Teresa Kaye Newman, a teacher about to have a son, knows a lot about how to deal with children. So she created a list of 11 things she agrees with Boomers on when it comes to raising kids.

Newman believes she has credibility on the issue because she has 13 years of experience dealing with “hundreds and hundreds” of other people’s kids and has seen what happens when her so-called “Boomer” parenting principles aren’t implemented.

Of course, Newman is using some broad stereotypes in calling for a return to Boomer parenting ideas when many Gen X, Millennial and Gen Z parents share the same values. But, as someone who deals with children every day, she has the right to point out that today’s kids are entitled and spend too much time staring at screens.

Keep ReadingShow less

Elizabeth wants to know if she's "terrible" or a "genius."

While it is lovely to have friends and family members give your children toys for holidays and birthdays, they can pile up and take over entire rooms of the house. Plus, many parents are mindful of their kids having too many playthings because they don’t want them to be spoiled.

Elizabeth, an actress and popular TikTokker, accidentally came across a Christmas regifting hack that prevents toy pile-up and she’s not sure whether it makes her the hero or the villain in her story.

“I'm doing something super controversial for my kids’ birthday and Christmas presents this year,” she said in a post with over 1.5 million views. “Half of me is like, 'You're a terrible person, you're crossing the line,' and the other half is like, 'You are a literal genius.'"

Keep ReadingShow less
Education

Over-the-top school dress-up weeks have parents feeling grinchy

The holidays are busy enough without throwing "dress as your favorite Christmas song" into the mix.

Time to rein in the school dress-up days, folks.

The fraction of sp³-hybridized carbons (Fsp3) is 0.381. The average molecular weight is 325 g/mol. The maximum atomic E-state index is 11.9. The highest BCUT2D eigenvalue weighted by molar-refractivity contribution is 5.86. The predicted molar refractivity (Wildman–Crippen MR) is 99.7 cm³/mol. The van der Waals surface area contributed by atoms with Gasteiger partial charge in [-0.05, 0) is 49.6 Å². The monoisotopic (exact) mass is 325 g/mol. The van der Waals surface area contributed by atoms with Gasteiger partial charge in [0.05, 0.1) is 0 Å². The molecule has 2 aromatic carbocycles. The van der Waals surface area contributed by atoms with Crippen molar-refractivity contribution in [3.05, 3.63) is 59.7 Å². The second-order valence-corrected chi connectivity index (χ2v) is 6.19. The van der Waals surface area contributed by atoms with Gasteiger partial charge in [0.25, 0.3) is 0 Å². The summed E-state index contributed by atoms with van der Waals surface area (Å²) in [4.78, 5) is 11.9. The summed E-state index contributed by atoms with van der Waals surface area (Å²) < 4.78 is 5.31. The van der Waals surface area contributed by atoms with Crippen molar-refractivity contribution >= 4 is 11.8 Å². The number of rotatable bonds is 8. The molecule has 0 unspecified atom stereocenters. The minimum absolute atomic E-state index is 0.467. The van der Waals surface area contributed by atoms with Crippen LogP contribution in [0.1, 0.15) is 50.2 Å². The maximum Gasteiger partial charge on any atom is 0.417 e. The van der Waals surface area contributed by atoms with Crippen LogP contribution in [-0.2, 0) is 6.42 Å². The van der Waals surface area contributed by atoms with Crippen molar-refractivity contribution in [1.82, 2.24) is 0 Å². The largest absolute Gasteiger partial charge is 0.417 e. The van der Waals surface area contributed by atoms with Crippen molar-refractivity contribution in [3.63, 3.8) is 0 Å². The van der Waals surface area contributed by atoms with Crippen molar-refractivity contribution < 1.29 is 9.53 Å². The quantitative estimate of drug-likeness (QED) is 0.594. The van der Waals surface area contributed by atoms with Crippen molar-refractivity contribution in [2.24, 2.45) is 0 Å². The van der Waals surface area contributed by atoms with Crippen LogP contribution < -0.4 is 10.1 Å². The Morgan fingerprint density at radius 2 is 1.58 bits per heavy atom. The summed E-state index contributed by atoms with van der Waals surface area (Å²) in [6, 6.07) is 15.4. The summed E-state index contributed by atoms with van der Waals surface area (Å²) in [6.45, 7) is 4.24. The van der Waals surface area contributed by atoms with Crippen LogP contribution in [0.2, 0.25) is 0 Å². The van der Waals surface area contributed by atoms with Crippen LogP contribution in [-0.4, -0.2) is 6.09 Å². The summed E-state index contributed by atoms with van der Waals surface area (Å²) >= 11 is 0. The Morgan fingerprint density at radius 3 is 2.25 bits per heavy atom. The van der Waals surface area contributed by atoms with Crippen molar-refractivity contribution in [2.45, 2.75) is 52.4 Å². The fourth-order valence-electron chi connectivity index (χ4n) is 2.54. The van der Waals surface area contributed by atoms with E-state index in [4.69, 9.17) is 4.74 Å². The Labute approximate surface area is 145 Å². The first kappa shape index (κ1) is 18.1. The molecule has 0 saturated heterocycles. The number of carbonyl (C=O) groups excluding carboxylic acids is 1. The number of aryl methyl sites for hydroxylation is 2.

Hey, kids! Happy December! We know that school can feel like drudgery, and it's been a few months since school started, and we want you to not hate coming here, so we decided to do something fun and festive that we think will create a sense of school pride and spirit! It's school dress-up week!

What this means is that during the busiest time of the year, when your parents are already up to their ears in holiday prep, shopping for and wrapping gifts, planning and attending work parties and end-of-year recitals and concerts, trying to navigate the emotional complexities of holiday family drama, trying to make your Christmas magical by moving that frickin' Elf on the Shelf every night, etc., we're going to add to the to-do list by pressuring them to help you come up with specific outfits to wear to school for an entire week. Doesn't that sound neat?

Dress-up weeks are fun on paper, and they can be fun when they're kept super simple. "Wear red or green!" is easy enough. "Dress as your favorite Christmas character!" though? Not so much.

Keep ReadingShow less
Photo by Kenny Eliason on Unsplash

Imagine you're getting ready to drop some bad news on someone. Say, breaking off a months-long relationship.

"I'm not sure how to say this," you start. "This has been really great. Dating you has been a lot of fun. You're really wonderful. And—" You roll out a string of platitudes and compliments, dreading and delaying the part that comes next, when you finally say "It's over."

You think you're being nice. Protecting their feelings. You don't want to be coldhearted, right?

Keep ReadingShow less